Are Labs To Be Punished for Vitamin D Testing?

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HERE’S AN INTERESTING QUESTION: Are labs to be punished because patients want to know if their Vitamin D levels are sufficient? Consider this: THE DARK REPORT predicted last year that labs might suffer a backlash from payers as a result of increased demand for Vitamin D testing.

In a briefing titled: “Vitamin D Test Volumes Double in Past Year,” published on July 28, 2008, we said, “Across the nation, labs report a near doubling in the volume of Vitamin D tests they are performing. Will Medicare and private payers recognize that, per evidence-based medicine guidelines, this testing is justified and labs should not be punished for increased utilization?”

Now comes news that National Government Services (NGS), one of the nation’s largest Medicare contractors, is taking steps to make that prediction become reality by its proposal to stop paying for routine testing for Vitamin D insufficiency. In its proposed local coverage determination (LCD), NGS said it would cover Vitamin D testing only for patients with chronic kidney disease, osteomalacia, hypercalcemia, and rickets. Other testing for Vitamin D would be denied. Is this short-sighted bureaucratic thinking? Or is it part of a shrewd, long-term strategy to reshape utilization of laboratory testing in this country? (See pages 7-8)

After all, if Medicare patients must pay out of pocket for Vitamin D testing, then many will forego these tests, putting themselves at risk for long- term chronic conditions. Eventually, Medicare will need to pay to treat patients who have these chronic and costly conditions. For that reason, NGS’ proposal to deny coverage for routine Vitamin D sufficiency testing puts Medicare squarely at odds with its stated goal of supporting early detection and preventive medicine. So much for a $40 Vitamin D test once every year or two and its potential to save the healthcare system tens of thousands of dollars per patient in downstream costs.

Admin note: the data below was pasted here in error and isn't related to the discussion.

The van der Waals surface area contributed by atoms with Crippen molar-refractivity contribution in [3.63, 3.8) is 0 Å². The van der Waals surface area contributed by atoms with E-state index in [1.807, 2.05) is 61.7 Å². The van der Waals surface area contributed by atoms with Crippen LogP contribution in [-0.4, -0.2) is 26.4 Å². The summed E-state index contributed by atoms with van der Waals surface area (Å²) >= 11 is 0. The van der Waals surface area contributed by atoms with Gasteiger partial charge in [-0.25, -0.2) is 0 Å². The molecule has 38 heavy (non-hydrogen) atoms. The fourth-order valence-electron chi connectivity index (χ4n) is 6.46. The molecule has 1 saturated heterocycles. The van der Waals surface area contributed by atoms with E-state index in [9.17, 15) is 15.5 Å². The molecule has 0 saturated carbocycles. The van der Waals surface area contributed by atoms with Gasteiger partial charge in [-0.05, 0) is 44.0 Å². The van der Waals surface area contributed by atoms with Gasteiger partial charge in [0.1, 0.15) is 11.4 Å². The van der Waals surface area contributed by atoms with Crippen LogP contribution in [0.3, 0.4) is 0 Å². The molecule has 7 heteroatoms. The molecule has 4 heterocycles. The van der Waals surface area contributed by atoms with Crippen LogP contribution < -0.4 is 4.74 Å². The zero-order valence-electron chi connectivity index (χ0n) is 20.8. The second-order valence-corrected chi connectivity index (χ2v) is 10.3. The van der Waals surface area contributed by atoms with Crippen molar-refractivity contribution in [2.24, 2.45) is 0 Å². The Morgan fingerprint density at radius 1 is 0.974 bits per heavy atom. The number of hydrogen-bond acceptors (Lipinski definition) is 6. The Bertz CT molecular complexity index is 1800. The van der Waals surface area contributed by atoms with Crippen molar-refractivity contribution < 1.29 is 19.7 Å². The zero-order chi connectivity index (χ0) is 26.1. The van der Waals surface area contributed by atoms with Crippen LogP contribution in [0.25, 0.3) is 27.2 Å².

More importantly for the laboratory industry, this ill-conceived proposal to deny coverage for a test that is relatively non-controversial should be viewed for what it is: less an effort to guide clinicians via appropriately coverage guidelines and more a deliberate step to constrain increases in the cost of care by shifting the burden away from Medicare and onto both patients and the laboratories that provide their physicians with these tests.

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